Does Walking Backward Have Any Exercise Benefits?

Walking Feet
© Blasbike / Depositphotos.com

Adding backward walking to your treadmill workouts and outdoors strolls can give you a variety of exercise benefits. Walking in reverse can add bouts of increased intensity, similar to a very brisk walk or an easy run. You may also improve your balance and give a workout to some muscles you don't use as frequently when walking. However, you have to take safety precautions.

Burn 40 Percent More Calories Walking Backward

The exercise energy expenditure of walking backward was measured and ranked in the Compendium of Physical Activities, along with hundreds of other physical activities. A brisk walk at 3.5 mph earns 4.3 MET (metabolic equivalents) while walking backward at that speed earns 6.0 MET. That's a boost of 40 percent in the calories you burn per minute of walking.

If you walk backward uphill at a 5 percent grade, you almost double your energy expenditure, earning 8.0 MET compared with 4.3 MET for a level walk in the usual forward direction at 3.5 mph.

This boost in calories burned can be beneficial and it is a good way to add higher intensity intervals to your walking workout. You can walk backward at a slower pace and still raise your heart rate. Other ways to add a higher intensity interval to your walking workout include stairs, hills, doing step-ups, and bursts of running or walking at your top speed.

Balance and Therapeutic Benefits of Backward Walking

Studies of both healthy adults and children show backward walking can improve balance. It also works your muscles and joints in different ways from forward walking. Adding a little backward walking to your routine is good for everyone, and you will see athletic trainers using backward walking or running for their athletes. It can be a fun way to add balance exercise to you day.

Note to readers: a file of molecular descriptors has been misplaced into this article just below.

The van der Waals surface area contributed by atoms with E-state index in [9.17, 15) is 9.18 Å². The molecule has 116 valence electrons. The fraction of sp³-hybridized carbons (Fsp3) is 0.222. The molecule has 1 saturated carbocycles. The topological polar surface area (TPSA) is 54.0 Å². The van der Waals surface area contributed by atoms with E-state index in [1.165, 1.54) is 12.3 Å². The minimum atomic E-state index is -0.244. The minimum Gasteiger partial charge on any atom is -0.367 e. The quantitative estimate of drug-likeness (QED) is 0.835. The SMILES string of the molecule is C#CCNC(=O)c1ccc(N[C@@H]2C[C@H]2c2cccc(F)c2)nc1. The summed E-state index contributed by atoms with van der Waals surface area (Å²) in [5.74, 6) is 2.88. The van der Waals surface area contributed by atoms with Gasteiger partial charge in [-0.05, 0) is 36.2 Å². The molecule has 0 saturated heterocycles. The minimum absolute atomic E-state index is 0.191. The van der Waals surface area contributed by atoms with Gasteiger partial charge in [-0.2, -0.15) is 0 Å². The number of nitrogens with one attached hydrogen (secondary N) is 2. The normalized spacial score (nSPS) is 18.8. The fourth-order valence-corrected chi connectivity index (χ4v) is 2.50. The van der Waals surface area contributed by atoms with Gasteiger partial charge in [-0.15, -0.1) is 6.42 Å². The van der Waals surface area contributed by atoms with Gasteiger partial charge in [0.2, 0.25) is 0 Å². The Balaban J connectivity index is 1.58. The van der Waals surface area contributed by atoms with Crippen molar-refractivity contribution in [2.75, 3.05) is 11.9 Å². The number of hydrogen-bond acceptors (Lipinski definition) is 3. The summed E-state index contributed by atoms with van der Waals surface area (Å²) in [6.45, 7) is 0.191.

In addition to using backward walking in exercise, physical therapists use backward walking in rehabilitation and therapeutic programs for knee replacement, stroke, and Parkinson's disease.

Tips and Precautions for Backward Walking

If you're ready to get started, think first about safety. You will want to practice backward walking in an area free of tripping obstacles.

Treadmill: Start at a slow speed, such as 1 mph, for backward walking on the treadmill. As you become more proficient, you can increase the speed and incline. Practice treadmill safety and wear the safety stop cord. A treadmill can be a good way to add incline to your backward walking and get the exercise benefits of going uphill backward.

Indoor Walking: Find a place you can walk where there are no area rugs, steps, furniture, or pets that can trip you. A hallway or indoor track could be a good choice.

Track Walking: An indoor or outdoor track is a safer choice to reduce tripping hazards. Keep to the same direction as the other track users so you do not run into them.

Outdoor Walking: It can be harder to find a safe area for walking backward outdoors for any length of time. It may be wise to walk with a companion who is walking forwards and can alert you to any hazards. You need to be aware of people approaching from the opposite direction, cracks and ridges in sidewalks, curbs, roots, debris, puddles, etc.

Walking Backward With Walking Partners:  If you're walking with a partner or a group of friends, turning around and walking backward while you chat can add a little fun. Your walking partner can help spot any obstacles for you as well.

A Word From Verywell

Add a little backward walking where you can do so safely. You don't have to spend miles at it, simply a minute or two interspersed with forward walking can do the trick.

View Article Sources